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Planning is Key When Mitigating the Effects of Harsh Winter Weather

May 21, 2014, 07:00 AM

For those veterans of the retail industry, the use of the “W” word to explain bad business was taboo; however, the winter weather most of the country endured in 2014 may finally be the exception to the rule. The weather over the past 90 days (especially in the Midwest, Mid-Atlantic and Northeast) has delayed consumer demand for many categories of product including spring apparel and accessories. This in concert with a challenging fourth quarter has put a strain on sales, margins and liquidity.

From a lender’s perspective, what should be expected of retailers in this environment?

At a minimum, retailers should already be planning their business at a departmental level. They should have monthly plans for sales, inventory dollars, and open-to-buy that is reviewed weekly. If companies are not doing this already, they are behind the eight ball in a normal retail environment. Add to this the effects of extreme weather and they are even further behind. Given the current environment, there are a number of further planning levels that should be utilized to provide companies with the ability to monitor results at a more granular level.

Retailers should have tools in place that allow them to monitor classifications of product at the sales, inventory dollars and open-to-buy levels.  These plans should roll up to the departmental level plans, as well the company’s overall sales, inventory and liquidity plans. Drilling down to the classification level is vital when monitoring the trends of each business and identifying potential areas of concern before they balloon out of control.

As discussed earlier, tied into classification planning should be a classification open-to-buy. Once again, reviewing the open-to-buy at the departmental level is important.  However, to really understand the trends of the business, tactically reviewing the open-to-buy by classification is a window into a company’s opportunities and shortfalls. It allows the retailer to adjust, push, or cancel orders according to the trends of the business. This is especially important for seasonal goods and goods with short shelf lives.

The final segment of planning is establishing merchandise “ladder plans” for seasonal products. Clearly, weather is the unpredictable factor in this process. Lenders should not only be concerned with the overall quality of the inventory, but the status of truly seasonal inventory items (i.e., swimwear, coats, suntan products, pool supplies, etc.). Ladder plans should be focused and reviewed weekly for seasonal businesses. Their focus should be on dollar and unit sales, inventory, and receipts; average unit sales and inventory; and weekly markdowns and margins.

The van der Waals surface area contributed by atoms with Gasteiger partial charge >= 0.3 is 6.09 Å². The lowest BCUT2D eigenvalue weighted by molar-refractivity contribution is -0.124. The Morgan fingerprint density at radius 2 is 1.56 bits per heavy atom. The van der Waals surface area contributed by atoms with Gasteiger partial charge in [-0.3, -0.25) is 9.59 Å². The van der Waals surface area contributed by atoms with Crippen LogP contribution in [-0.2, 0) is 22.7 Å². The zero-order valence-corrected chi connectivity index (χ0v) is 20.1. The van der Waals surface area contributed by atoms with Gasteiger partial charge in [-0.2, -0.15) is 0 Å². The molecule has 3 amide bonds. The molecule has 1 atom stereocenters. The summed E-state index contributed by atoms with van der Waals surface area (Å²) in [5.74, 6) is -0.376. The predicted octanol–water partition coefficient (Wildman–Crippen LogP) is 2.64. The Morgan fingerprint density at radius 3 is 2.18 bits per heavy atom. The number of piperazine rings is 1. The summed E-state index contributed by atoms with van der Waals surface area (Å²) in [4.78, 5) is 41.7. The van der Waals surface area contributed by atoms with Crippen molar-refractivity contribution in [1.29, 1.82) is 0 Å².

Using ladder plans allows the retailer to forecast, sell through, and determine if receipts should be accelerated, delayed or cancelled. This is a critical factor in managing liquidity. The retailer can also use these plans to determine the markdown cadence needed to maintain a rate of sale or accelerate those rates based on a slower than expected sell through.

Lenders should not be solely focused on the total inventory of a retailer. Their focus should be segmented with a keen eye on the status and potential upside and downside of the seasonal segment of the inventory and its potential impact on liquidity. The lender should understand the retailer’s planning process and the ability of the retailer to trend their business in the face of unpredictable factors such as weather.

Although weather may be a reason for bad business in 2014, retailers can mitigate the impact by good planning processes. Planning inventory at the class level provides a more detailed view of where issues are occurring before they become overblown. Classification level open-to-buy plans allow for adjusting purchases to address issues identified in the inventory plan. Ladder plans provide visibility into the other side of the inventory equation, sales, along with margin. Overall, this ability to plan and forecast the impact of current conditions and react to that forecast quickly and appropriately will separate the retail winners from the losers.

Paul Davies
Partner | Clear Thinking Group LLC
Paul Davies has been a consultant for the past five years, and has over 35 years of experience in both public and private consumer product and retail companies. His expertise includes operations, logistics, human resources, merchandising and profit structure of both national and regional organizations. Davies has also spent considerable time in the Asian markets and is well versed in the international sourcing process.

Prior to Clear Thinking Group he held the positions of EVP at Value City Department Stores, President and COO of a hardware consumer product line, President and CEO of Garden Ridge, President and CEO of Champs Sports, President and CEO of Woolworth’s, President and CEO of Waccamaw, SVP and General Merchandising Manager of Marshalls, Interim Chief Merchandising Officer of Kay-Bee Toy & Hobby, and SVP of Famous Barr Department Stores (a division of May Department Stores).
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